Background: Suicide may be an extreme expression of liability to death of any type. If true, suicide risk factors should also increase other mortality, and, given exposure, excess risk should be higher for suicide than for other mortality.
Methods: Of 304 publications identified in Index Medicus (1966-June 1988) by the string (suicide) and (mortality or death) and (accidental or natural), 24 reported total and cause-specific mortality associated with exposure to 16 established suicide risk factors; reference scanning yielded 122 more. These 146 publications reported on 163 cohorts (total subjects = 1179 126) mortality. Meta-analysis gave random effects standardized mortality ratios (SMR) for natural, accidental and suicidal death, stratified over the 16 risk groups.
Results: Overall, SMR were 8.6 (95% CI : 7.1-10.4) for suicide, 3.4 (95% CI : 2.9-4.0) for accidental and 2.1 (95% CI : 1.9-2.3) for natural death. Compatible with the first hypothesis, in most groups, mortality of any type was raised. Supporting the second hypothesis, excesses increased from lowest for natural death to highest for suicide. This trend was most pronounced following deliberate self-harm, intermediate in substance abusers, and weakest, but present, in bereaved and low social class cohorts and reversed in smokers and epileptic people.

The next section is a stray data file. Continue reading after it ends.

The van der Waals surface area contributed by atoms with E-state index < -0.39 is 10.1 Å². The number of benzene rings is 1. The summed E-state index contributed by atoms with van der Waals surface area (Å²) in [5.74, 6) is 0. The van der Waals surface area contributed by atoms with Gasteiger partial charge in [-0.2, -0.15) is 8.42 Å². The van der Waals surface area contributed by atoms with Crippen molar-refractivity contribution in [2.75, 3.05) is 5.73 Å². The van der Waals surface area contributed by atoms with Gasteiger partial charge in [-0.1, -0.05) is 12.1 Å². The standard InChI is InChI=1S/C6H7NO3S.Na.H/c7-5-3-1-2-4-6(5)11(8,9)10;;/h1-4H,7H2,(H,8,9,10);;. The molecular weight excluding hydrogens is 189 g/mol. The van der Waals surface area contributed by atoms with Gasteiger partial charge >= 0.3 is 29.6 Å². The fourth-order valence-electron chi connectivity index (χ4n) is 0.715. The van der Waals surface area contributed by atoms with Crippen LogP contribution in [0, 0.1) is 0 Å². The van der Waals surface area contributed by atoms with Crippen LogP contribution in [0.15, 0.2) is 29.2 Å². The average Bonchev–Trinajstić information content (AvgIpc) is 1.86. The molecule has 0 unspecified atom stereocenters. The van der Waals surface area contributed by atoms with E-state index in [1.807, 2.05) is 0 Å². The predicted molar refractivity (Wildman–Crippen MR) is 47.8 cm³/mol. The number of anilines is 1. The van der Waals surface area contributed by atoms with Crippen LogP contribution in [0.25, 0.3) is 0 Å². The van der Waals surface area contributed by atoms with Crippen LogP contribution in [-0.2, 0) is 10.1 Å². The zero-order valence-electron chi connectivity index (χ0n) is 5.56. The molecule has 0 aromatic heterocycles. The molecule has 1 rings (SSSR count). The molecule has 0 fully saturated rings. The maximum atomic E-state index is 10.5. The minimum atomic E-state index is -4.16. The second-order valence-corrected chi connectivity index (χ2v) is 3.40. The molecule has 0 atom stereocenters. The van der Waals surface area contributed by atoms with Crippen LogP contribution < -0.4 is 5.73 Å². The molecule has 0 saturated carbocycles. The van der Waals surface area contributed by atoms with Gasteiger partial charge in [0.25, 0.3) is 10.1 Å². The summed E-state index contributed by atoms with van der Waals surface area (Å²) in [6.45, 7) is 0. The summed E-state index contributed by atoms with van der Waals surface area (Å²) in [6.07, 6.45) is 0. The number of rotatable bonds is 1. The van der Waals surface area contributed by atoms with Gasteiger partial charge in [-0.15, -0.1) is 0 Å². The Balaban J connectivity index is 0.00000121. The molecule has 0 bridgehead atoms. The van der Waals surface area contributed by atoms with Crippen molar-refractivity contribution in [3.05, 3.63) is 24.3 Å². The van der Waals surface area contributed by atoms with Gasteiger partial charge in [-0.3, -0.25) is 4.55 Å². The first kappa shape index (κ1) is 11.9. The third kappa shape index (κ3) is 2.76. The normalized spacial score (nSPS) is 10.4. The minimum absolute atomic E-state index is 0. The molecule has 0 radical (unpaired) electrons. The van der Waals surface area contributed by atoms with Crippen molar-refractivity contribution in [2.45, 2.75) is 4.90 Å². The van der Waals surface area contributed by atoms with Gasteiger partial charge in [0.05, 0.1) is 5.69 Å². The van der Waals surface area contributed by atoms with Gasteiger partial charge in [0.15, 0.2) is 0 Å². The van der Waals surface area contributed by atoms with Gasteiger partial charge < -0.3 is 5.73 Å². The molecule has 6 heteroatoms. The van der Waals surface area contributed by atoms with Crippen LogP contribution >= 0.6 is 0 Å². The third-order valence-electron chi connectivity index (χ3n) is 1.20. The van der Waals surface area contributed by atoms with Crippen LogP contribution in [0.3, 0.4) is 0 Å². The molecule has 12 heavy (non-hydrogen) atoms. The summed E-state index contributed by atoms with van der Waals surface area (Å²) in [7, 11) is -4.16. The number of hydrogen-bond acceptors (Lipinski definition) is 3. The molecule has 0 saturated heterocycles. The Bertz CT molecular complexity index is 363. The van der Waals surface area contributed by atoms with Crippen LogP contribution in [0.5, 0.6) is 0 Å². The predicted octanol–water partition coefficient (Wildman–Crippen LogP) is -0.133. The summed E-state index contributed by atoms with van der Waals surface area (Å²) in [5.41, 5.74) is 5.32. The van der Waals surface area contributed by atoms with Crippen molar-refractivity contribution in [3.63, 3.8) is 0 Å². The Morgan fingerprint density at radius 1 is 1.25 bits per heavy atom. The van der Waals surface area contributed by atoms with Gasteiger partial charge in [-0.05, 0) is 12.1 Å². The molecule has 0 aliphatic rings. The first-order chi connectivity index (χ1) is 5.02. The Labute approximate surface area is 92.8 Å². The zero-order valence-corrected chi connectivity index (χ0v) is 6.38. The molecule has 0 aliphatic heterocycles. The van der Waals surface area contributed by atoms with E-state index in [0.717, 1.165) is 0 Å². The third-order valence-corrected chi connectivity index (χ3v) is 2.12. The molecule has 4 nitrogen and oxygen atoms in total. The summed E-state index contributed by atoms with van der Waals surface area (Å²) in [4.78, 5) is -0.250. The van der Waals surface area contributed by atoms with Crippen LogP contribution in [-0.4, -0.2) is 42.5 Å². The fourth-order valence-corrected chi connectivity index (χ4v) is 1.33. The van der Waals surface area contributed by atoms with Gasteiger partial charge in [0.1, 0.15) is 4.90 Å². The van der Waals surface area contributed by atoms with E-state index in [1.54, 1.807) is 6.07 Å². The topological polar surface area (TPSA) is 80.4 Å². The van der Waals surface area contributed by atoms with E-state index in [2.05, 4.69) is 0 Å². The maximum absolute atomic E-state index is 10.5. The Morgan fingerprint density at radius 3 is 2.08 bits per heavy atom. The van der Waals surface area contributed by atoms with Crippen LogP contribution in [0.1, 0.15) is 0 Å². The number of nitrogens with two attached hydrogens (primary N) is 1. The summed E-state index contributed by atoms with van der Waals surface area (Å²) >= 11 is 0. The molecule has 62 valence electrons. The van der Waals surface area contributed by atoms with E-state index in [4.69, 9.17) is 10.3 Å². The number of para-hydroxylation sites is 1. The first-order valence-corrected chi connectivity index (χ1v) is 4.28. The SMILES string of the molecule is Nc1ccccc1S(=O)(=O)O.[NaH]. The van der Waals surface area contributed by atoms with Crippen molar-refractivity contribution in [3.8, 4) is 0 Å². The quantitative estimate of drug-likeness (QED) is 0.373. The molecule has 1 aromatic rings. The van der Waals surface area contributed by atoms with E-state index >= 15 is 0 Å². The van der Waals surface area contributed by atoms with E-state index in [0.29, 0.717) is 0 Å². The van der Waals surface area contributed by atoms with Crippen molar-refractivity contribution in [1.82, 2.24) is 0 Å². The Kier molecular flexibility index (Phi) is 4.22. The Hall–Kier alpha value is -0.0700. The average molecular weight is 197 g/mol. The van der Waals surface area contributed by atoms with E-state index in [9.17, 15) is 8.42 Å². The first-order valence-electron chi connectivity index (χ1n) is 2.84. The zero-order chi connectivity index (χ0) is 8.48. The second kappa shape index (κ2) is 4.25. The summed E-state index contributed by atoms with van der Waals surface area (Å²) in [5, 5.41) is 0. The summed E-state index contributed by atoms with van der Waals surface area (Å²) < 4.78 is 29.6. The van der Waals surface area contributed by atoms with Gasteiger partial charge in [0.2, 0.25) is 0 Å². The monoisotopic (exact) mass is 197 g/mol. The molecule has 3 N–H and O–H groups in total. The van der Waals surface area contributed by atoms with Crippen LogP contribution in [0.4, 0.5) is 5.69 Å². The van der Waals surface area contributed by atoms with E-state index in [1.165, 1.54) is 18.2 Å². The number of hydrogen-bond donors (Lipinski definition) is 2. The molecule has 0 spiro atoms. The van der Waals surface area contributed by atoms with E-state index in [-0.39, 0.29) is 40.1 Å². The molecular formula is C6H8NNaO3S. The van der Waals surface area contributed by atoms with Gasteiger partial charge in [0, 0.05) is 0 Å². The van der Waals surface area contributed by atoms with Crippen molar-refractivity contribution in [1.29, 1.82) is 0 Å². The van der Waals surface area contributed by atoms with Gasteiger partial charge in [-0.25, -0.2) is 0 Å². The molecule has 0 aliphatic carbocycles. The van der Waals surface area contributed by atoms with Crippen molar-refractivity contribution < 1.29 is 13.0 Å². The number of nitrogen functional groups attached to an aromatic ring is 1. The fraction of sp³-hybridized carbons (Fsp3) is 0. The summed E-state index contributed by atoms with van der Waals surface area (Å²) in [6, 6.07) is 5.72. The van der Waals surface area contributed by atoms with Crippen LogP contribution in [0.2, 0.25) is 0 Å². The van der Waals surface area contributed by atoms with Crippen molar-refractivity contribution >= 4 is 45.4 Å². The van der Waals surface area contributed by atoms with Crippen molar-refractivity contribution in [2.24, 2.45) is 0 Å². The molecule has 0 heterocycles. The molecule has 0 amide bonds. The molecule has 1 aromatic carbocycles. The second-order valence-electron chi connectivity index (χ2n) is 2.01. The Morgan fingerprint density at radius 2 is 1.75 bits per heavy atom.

Conclusions: Many suicide risks apply to any type of premature death, whilst also retaining some specificity for suicide. Primary prevention, targeting such generic risk factors, will not only reduce rates of suicide but also of other types of death. Conversely, when prevention focuses on specific outcomes-such as suicide-only, other types of mortality may increase.